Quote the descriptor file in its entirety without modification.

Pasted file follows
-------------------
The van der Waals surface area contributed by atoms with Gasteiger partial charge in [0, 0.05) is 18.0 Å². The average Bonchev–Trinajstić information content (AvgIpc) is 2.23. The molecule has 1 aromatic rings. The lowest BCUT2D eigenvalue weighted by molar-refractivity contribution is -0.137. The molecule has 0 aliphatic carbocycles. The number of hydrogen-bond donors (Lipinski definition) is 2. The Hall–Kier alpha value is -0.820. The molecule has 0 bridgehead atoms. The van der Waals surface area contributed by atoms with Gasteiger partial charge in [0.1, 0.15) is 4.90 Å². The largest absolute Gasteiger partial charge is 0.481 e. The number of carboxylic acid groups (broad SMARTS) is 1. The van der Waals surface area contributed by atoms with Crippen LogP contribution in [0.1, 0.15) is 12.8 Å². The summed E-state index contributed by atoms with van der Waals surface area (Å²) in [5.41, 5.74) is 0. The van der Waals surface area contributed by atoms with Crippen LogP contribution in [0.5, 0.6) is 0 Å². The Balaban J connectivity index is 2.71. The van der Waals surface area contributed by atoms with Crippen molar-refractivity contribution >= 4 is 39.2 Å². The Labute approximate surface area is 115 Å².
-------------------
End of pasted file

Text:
The van der Waals surface area contributed by atoms with Gasteiger partial charge in [0, 0.05) is 18.0 Å². The average Bonchev–Trinajstić information content (AvgIpc) is 2.23. The molecule has 1 aromatic rings. The lowest BCUT2D eigenvalue weighted by molar-refractivity contribution is -0.137. The molecule has 0 aliphatic carbocycles. The number of hydrogen-bond donors (Lipinski definition) is 2. The Hall–Kier alpha value is -0.820. The molecule has 0 bridgehead atoms. The van der Waals surface area contributed by atoms with Gasteiger partial charge in [0.1, 0.15) is 4.90 Å². The largest absolute Gasteiger partial charge is 0.481 e. The number of carboxylic acid groups (broad SMARTS) is 1. The van der Waals surface area contributed by atoms with Crippen LogP contribution in [0.1, 0.15) is 12.8 Å². The summed E-state index contributed by atoms with van der Waals surface area (Å²) in [5.41, 5.74) is 0. The van der Waals surface area contributed by atoms with Crippen LogP contribution in [0.5, 0.6) is 0 Å². The Balaban J connectivity index is 2.71. The van der Waals surface area contributed by atoms with Crippen molar-refractivity contribution >= 4 is 39.2 Å². The Labute approximate surface area is 115 Å².